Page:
Document Security Systems (DSS), a New York-based provider of anti-counterfeit software that filed a patent infringement lawsuit against the European Central Bank in 2005, says its lawyers are so confident in its case that they have agreed to accept stock in lieu of legal fees.
DSS filed a patent infringment suit against the ECB in August 2005 alleging that the euro banknotes produced by the ECB infringe a European patent it holds that covers a method of incorporating an anti-counterfeiting feature into bank notes to protect against forgeries by digital scanning and copying devices.
In March 2006 the ECB filed separate counterclaim lawsuits in the UK and Luxembourg patent courts seeking the invalidation of DSS's patent. Claims to invalidity, largely in the same form, in the Netherlands, Germany, Austria, Italy, Spain, Belgium and France were subsequently served.
The first hearing in the invalidity suits is scheduled to begin in London on 22 January 2007, and is expected to last for a week. DSS says a judgment could take a further 60-90 days and any subsequent appeal process could take a further year to complete.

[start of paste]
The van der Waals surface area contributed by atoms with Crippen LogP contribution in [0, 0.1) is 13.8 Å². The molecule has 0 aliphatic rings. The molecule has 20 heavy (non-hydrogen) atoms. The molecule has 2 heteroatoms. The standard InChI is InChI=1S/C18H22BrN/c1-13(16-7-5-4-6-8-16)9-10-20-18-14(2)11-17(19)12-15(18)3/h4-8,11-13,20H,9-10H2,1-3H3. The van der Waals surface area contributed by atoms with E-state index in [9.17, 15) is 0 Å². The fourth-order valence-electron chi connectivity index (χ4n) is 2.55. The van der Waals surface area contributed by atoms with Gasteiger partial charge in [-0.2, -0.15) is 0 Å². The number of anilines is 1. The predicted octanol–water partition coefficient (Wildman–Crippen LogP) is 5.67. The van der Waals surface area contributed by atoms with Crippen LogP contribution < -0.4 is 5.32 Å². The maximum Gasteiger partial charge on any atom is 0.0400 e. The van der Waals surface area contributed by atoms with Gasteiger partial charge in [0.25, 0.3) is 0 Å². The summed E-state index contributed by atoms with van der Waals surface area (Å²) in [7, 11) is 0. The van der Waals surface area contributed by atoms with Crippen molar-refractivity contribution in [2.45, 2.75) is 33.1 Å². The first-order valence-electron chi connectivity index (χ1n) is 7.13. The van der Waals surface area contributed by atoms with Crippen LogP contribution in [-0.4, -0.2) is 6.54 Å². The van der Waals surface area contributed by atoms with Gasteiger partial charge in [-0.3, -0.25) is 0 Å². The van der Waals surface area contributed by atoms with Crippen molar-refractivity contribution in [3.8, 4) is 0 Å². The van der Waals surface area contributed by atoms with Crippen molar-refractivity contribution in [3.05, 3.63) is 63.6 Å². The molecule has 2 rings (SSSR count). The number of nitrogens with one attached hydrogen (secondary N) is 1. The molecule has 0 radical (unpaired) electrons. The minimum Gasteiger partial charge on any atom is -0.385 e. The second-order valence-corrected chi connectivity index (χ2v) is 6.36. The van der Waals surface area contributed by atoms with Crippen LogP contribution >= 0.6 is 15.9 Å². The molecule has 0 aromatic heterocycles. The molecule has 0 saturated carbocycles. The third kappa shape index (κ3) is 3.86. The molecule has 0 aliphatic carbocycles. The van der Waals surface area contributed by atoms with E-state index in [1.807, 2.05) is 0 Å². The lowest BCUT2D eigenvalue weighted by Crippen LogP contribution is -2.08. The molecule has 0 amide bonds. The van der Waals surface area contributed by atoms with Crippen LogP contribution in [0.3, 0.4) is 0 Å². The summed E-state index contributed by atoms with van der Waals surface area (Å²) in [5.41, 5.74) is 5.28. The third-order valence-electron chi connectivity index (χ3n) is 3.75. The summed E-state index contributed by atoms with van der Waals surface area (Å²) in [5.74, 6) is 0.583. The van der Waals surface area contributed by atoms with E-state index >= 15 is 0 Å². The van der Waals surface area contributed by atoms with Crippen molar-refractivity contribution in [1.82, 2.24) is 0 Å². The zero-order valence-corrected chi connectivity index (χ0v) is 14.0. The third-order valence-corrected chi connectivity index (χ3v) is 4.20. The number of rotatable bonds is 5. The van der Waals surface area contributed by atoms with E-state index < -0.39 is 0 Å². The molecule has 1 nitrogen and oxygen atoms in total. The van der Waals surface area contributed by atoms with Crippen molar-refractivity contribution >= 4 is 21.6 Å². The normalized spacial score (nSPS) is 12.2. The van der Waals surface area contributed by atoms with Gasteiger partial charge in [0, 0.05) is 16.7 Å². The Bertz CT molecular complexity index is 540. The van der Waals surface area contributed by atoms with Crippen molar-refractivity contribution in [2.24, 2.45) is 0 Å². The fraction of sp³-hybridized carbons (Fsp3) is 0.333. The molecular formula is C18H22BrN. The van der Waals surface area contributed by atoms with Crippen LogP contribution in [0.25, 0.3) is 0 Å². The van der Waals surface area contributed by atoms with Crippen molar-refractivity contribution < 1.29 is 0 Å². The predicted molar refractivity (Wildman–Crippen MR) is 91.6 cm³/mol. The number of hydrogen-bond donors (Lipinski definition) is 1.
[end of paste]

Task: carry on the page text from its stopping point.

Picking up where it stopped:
The vendor says it has inked an agreement with law firm McDermott Will & Emery (MWE) that allows it to use its common stock to eliminate the cash requirements for legal fees related to the ECB litigation, not to exceed $1.2 million in stock.
If any legal services are provided for these cases by MWE over the $1.2 million cap, those fees will not be charged to DSS. Initially, 47,015 restricted shares will be issued to MWE under the agreement to cover all outstanding legal fees that were incurred through September 2006.
DSS says the deal shows that MWE has a high degree of confidence that patent validity and the ECB's infringement can be established. Patrick White, chairman, president and CEO, DSS, says: "MWE's commitment to the case is a strong message that we have the resources to see this case to its conclusion. MWE's commitment also confirms our belief that our case is valid and should not be taken lightly."
Commenting on the case, Laurence Cohen, partner at MWE UK, says: "Based on our extensive due-diligence prior to filing the infringement suit, and especially after having reviewed both parties’ expert opinions on validity which were recently filed with the English High Court, we believe DSS has a compelling case against the ECB."